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Trans fat and Stock's bakery


guzzirider
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Interesting piece on KYW today:

http://www.kyw1060.com/pages/603012.php?co...ontentId=628577

The story that they broadcast had a bit more information as well. Mark Stock said that they've been experimenting with various recipes that eliminate trans fat, but they simply can't re-create their famous pound cake with any of them. They're going to put together a petition seeking an exception from the trans fat ban, and will be visiting city council with 2 pound cakes - one original recipe, and one trans fat free, so that the council members can experience the difference first-hand.

Although I'm not a fan of trans fats, I'm personally against this ban. Let people make their own choices. This is very different from the smoking ban, as someone sitting next to me eating pound cake has zero effect on my health.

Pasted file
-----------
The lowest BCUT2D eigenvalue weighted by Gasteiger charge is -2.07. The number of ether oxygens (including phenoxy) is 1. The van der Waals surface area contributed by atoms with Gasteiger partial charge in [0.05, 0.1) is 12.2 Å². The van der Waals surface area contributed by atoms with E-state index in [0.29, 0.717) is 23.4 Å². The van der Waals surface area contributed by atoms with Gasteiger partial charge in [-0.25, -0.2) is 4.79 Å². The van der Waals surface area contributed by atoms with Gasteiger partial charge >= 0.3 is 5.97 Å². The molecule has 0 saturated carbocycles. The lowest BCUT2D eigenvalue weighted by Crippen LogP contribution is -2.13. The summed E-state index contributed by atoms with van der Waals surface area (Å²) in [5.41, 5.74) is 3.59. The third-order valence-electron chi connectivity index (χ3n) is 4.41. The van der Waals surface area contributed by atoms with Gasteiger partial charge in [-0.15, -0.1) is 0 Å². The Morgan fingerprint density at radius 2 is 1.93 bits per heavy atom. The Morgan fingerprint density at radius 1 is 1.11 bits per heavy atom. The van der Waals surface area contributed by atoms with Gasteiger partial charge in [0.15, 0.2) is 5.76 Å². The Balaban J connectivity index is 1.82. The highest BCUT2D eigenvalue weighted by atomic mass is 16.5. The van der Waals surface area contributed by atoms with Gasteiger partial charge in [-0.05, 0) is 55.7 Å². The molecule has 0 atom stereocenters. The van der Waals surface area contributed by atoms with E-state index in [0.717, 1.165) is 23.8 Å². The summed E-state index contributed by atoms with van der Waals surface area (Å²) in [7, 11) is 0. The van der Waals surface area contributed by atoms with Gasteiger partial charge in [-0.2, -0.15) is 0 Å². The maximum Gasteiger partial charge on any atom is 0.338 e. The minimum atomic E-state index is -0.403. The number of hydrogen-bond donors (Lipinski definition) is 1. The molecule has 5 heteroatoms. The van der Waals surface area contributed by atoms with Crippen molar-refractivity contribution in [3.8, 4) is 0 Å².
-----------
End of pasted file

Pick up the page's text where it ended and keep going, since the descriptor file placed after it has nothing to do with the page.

ETA: Stock's pound cakes are gooooood... ;-) Oh, yeah... their doughnuts too...

__Jason

Edited by guzzirider (log)
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you ever made a pound cake according to that traditional recipe? that's some heavy cake right there.

i've used some of the trans-fat-free shortening for pie crusts and the like, and the texture isn't quite the same as regular crisco. however, i suspect that as more and more places ban trans fats (and people in general are more aware of how bad for you they are) even regular shortening will soon be a thing of the past and these bans will go by the wayside.

(edited to say: by which i mean, i bet that stock's is going to have to figure something out sooner or later, whether or not they get their exemption now).